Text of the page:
Molecular geometry Molecular geometry or molecular structure is the three-dimensional arrangement of the atoms that constitute a molecule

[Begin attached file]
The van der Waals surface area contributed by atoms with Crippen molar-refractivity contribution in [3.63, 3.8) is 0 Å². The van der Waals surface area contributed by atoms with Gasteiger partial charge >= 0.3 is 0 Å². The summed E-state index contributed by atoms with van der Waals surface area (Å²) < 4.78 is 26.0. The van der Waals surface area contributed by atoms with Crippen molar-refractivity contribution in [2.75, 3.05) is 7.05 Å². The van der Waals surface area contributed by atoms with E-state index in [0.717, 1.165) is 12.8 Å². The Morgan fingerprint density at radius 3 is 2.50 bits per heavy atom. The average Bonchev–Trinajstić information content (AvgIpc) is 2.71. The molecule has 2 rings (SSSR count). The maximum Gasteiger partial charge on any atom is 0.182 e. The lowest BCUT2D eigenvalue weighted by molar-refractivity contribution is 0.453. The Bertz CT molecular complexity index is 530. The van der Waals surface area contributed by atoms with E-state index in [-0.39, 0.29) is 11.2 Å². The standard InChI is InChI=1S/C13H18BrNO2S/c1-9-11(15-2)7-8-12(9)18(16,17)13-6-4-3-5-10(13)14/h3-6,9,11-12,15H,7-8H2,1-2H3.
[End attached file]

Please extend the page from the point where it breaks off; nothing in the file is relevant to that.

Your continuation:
. It determines several properties of a substance including its reactivity, polarity, phase of matter, color, magnetism, and biological activity.[1][2] Molecular geometry determination The molecular geometry can be determined by various spectroscopic methods and diffraction methods. IR, microwave and Raman spectroscopy can give information about the molecule geometry from the details of the vibrational and rotational absorbances detected by these techniques. X-ray crystallography, neutron diffraction and electron diffraction can give molecular structure for crystalline solids based on the distance between nuclei and concentration of electron density. Gas electron diffraction can be used for small molecules in the gas phase. NMR and FRET methods can be used to determine complementary information including relative distances, [3][4][5] dihedral angles, [6] [7] angles, and connectivity. Molecular geometries are best determined at low temperature because at higher temperatures the molecular structure is averaged over more accessible geometries (see next section). Larger molecules often exist in multiple stable geometries (conformational isomerism) that are close in energy on the potential energy surface. Geometries can also be computed by ab initio quantum chemistry methods to high accuracy. The molecular geometry can be different as a solid, in solution, and as a gas. The position of each atom is determined by the nature of the chemical bonds by which it is connected to its neighboring atoms. The molecular geometry can be described by the positions of these atoms in space, evoking bond lengths of two joined atoms, bond angles of three connected atoms, and torsion angles (dihedral angles) of three consecutive bonds. The influence of thermal excitation Since the motions of the atoms in a molecule are determined by quantum mechanics, one must define ´motionµ in a quantum mechanical way. The overall (external) quantum mechanical motions translation and rotation hardly change the geometry of the molecule. (To some extent rotation influences the geometry via Coriolis forces and centrifugal distortion, but this is negligible for the present discussion.) A third type of motion is vibration, which is the internal motion of the atoms in a molecule. The molecular vibrations are harmonic (at least to good approximation), which means that the atoms oscillate about their equilibrium, even at the absolute zero of temperature. At absolute zero all atoms are in their vibrational ground state and show zero point quantum mechanical motion, that is, the wavefunction of a single vibrational mode is not a sharp peak, but an exponential of finite width. At higher temperatures the vibrational modes may be thermally excited (in a classical interpretation one expresses this by stating that ´the molecules will vibrate fasterµ), but they oscillate still around the recognizable geometry of the molecule. To get a feeling for the probability that the vibration of molecule may be thermally excited, we inspect the Boltzmann factor